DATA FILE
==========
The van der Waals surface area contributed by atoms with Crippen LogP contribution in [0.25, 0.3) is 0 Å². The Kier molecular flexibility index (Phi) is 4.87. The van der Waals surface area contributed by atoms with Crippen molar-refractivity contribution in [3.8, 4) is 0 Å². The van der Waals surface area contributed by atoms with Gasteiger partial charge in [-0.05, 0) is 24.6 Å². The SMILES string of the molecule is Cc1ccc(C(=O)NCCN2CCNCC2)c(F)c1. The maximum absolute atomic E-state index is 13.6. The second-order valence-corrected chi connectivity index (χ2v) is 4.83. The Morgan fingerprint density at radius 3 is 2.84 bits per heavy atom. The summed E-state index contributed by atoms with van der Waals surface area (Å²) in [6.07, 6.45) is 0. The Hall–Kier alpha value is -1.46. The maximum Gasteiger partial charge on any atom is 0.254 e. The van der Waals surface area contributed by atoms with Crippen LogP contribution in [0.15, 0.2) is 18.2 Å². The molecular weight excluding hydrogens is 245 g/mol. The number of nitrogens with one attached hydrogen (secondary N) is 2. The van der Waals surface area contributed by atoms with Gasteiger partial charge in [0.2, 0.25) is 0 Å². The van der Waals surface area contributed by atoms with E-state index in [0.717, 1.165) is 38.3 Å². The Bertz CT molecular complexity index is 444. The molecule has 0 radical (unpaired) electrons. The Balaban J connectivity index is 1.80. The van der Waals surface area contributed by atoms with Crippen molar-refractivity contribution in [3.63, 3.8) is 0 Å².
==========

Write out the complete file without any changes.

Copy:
The van der Waals surface area contributed by atoms with Crippen LogP contribution in [0.25, 0.3) is 0 Å². The Kier molecular flexibility index (Phi) is 4.87. The van der Waals surface area contributed by atoms with Crippen molar-refractivity contribution in [3.8, 4) is 0 Å². The van der Waals surface area contributed by atoms with Gasteiger partial charge in [-0.05, 0) is 24.6 Å². The SMILES string of the molecule is Cc1ccc(C(=O)NCCN2CCNCC2)c(F)c1. The maximum absolute atomic E-state index is 13.6. The second-order valence-corrected chi connectivity index (χ2v) is 4.83. The Morgan fingerprint density at radius 3 is 2.84 bits per heavy atom. The summed E-state index contributed by atoms with van der Waals surface area (Å²) in [6.07, 6.45) is 0. The Hall–Kier alpha value is -1.46. The maximum Gasteiger partial charge on any atom is 0.254 e. The van der Waals surface area contributed by atoms with Crippen LogP contribution in [0.15, 0.2) is 18.2 Å². The molecular weight excluding hydrogens is 245 g/mol. The number of nitrogens with one attached hydrogen (secondary N) is 2. The van der Waals surface area contributed by atoms with Gasteiger partial charge in [0.2, 0.25) is 0 Å². The van der Waals surface area contributed by atoms with E-state index in [0.717, 1.165) is 38.3 Å². The Bertz CT molecular complexity index is 444. The molecule has 0 radical (unpaired) electrons. The Balaban J connectivity index is 1.80. The van der Waals surface area contributed by atoms with Crippen molar-refractivity contribution in [3.63, 3.8) is 0 Å².